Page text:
A judge on Tuesday will weigh whether to dismiss a lawsuit seeking to prevent Virginia's Democratic governor from removing one of the most prominent tributes to the Confederacy, a statue of Gen. Robert E. Lee along Richmond’s famed Monument Avenue.
Richmond Circuit Court Judge W. Reilly Marchant will hear arguments on the state’s motion to dismiss the lawsuit, which is being brought by a group of property owners along the prestigious residential street where the statue is located.
If Marchant does not toss the case, a trial is expected in October.
The statue, erected in 1890, is a one-of-a-kind piece by internationally renowned French sculptor Marius-Jean-Antonin Mercie and is considered a “masterpiece,” according to its nomination to the National Register of Historic Places, where it has been listed since 2007.
It sits in the middle of a traffic circle, a grassy island of state-owned land.
Gov. Ralph Northam announced plans to take it down in June, citing the pain felt around the country over the death of George Floyd, a Black man who died under the knee of a white Minneapolis police officer as he struggled to breathe.
Floyd’s death sparked a renewed wave of Confederate monument removals across the U.S., just like a violent 2017 white supremacist rally in Charlottesville before it and a mass shooting at a historic African American church in South Carolina before that.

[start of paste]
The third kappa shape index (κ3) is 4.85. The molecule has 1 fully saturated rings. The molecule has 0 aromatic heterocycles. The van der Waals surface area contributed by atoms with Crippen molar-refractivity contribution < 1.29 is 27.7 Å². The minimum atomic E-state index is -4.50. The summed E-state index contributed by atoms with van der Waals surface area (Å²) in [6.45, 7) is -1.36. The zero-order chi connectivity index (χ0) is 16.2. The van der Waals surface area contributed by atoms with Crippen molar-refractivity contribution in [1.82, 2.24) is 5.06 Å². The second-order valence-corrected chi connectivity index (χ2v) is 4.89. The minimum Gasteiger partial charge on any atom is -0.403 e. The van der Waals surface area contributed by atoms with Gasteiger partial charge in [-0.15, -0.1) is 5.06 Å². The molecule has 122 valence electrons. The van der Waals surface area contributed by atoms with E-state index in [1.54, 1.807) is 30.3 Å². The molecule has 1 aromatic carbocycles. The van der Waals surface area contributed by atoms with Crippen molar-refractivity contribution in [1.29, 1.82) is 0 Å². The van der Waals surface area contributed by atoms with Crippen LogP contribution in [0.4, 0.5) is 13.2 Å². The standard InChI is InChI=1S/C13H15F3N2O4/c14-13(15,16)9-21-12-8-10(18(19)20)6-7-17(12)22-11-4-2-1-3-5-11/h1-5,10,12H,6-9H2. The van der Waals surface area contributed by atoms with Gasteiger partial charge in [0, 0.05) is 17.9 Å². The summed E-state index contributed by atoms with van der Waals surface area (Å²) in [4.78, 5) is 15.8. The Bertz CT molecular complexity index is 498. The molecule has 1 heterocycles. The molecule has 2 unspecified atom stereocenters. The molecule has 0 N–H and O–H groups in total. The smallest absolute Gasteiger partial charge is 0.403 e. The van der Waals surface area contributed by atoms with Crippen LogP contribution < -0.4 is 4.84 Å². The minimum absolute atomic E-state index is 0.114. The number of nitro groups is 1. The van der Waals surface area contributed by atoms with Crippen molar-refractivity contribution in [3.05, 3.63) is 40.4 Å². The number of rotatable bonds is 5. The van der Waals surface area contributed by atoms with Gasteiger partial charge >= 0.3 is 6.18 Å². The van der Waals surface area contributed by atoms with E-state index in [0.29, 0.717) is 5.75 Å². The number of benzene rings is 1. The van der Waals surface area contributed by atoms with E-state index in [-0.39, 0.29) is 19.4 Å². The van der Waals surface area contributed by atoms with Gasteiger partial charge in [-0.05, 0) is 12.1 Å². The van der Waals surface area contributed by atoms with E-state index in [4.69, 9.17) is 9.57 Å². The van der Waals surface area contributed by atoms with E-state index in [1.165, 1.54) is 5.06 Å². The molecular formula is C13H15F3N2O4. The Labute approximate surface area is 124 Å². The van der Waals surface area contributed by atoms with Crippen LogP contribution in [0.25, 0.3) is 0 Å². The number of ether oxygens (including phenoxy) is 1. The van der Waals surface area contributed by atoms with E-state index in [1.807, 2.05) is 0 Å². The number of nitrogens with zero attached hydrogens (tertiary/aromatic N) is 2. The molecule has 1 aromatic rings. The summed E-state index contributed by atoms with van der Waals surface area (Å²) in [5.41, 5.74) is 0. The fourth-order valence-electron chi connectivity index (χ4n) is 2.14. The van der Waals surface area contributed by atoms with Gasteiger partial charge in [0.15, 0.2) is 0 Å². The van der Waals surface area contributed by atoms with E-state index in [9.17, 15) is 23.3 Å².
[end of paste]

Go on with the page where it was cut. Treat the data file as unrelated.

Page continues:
Critics of the statues say they distastefully glorify people who fought to preserve slavery in the South. Others say their removal amounts to erasing history.
Four other prominent statues of Confederate leaders have been taken down from city property along the avenue this summer. But various legal challenges have so far prevented Northam's administration from removing Lee, whose imposing bronze likeness atop a horse rises 21 feet (6 meters) atop a granite pedestal nearly twice that high.
Northam's removal plans have been tied up in court since shortly after he made the announcement. A descendant of two people involved in the transfer of the land to the state in the late 19th century sued and obtained and quickly obtained an injunction.
Marchant eventually dismissed that case. But in a separate ruling the same day, he issued a new injunction in the property owners' lawsuit.
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